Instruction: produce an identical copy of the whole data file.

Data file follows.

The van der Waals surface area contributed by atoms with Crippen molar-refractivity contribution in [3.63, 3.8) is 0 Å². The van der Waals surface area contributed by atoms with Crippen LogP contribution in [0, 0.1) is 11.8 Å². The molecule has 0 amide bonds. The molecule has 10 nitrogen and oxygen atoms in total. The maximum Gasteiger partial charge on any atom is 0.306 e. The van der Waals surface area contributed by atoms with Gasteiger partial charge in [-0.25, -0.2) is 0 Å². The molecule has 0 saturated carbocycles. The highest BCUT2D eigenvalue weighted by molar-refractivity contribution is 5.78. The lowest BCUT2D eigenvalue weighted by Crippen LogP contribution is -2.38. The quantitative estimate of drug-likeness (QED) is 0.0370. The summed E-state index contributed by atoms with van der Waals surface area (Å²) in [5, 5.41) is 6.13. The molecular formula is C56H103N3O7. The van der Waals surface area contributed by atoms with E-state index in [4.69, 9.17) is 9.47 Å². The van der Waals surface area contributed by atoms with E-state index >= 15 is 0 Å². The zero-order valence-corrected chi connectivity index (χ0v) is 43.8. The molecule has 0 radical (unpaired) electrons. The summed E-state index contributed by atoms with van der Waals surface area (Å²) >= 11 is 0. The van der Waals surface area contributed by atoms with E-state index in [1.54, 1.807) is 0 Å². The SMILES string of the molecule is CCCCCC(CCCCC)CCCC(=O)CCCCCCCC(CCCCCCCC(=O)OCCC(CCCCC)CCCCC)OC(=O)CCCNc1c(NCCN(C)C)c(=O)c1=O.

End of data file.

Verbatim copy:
The van der Waals surface area contributed by atoms with Crippen molar-refractivity contribution in [3.63, 3.8) is 0 Å². The van der Waals surface area contributed by atoms with Crippen LogP contribution in [0, 0.1) is 11.8 Å². The molecule has 0 amide bonds. The molecule has 10 nitrogen and oxygen atoms in total. The maximum Gasteiger partial charge on any atom is 0.306 e. The van der Waals surface area contributed by atoms with Gasteiger partial charge in [-0.25, -0.2) is 0 Å². The molecule has 0 saturated carbocycles. The highest BCUT2D eigenvalue weighted by molar-refractivity contribution is 5.78. The lowest BCUT2D eigenvalue weighted by Crippen LogP contribution is -2.38. The quantitative estimate of drug-likeness (QED) is 0.0370. The summed E-state index contributed by atoms with van der Waals surface area (Å²) in [5, 5.41) is 6.13. The molecular formula is C56H103N3O7. The van der Waals surface area contributed by atoms with E-state index in [4.69, 9.17) is 9.47 Å². The van der Waals surface area contributed by atoms with E-state index >= 15 is 0 Å². The zero-order valence-corrected chi connectivity index (χ0v) is 43.8. The molecule has 0 radical (unpaired) electrons. The summed E-state index contributed by atoms with van der Waals surface area (Å²) >= 11 is 0. The van der Waals surface area contributed by atoms with E-state index in [1.54, 1.807) is 0 Å². The SMILES string of the molecule is CCCCCC(CCCCC)CCCC(=O)CCCCCCCC(CCCCCCCC(=O)OCCC(CCCCC)CCCCC)OC(=O)CCCNc1c(NCCN(C)C)c(=O)c1=O.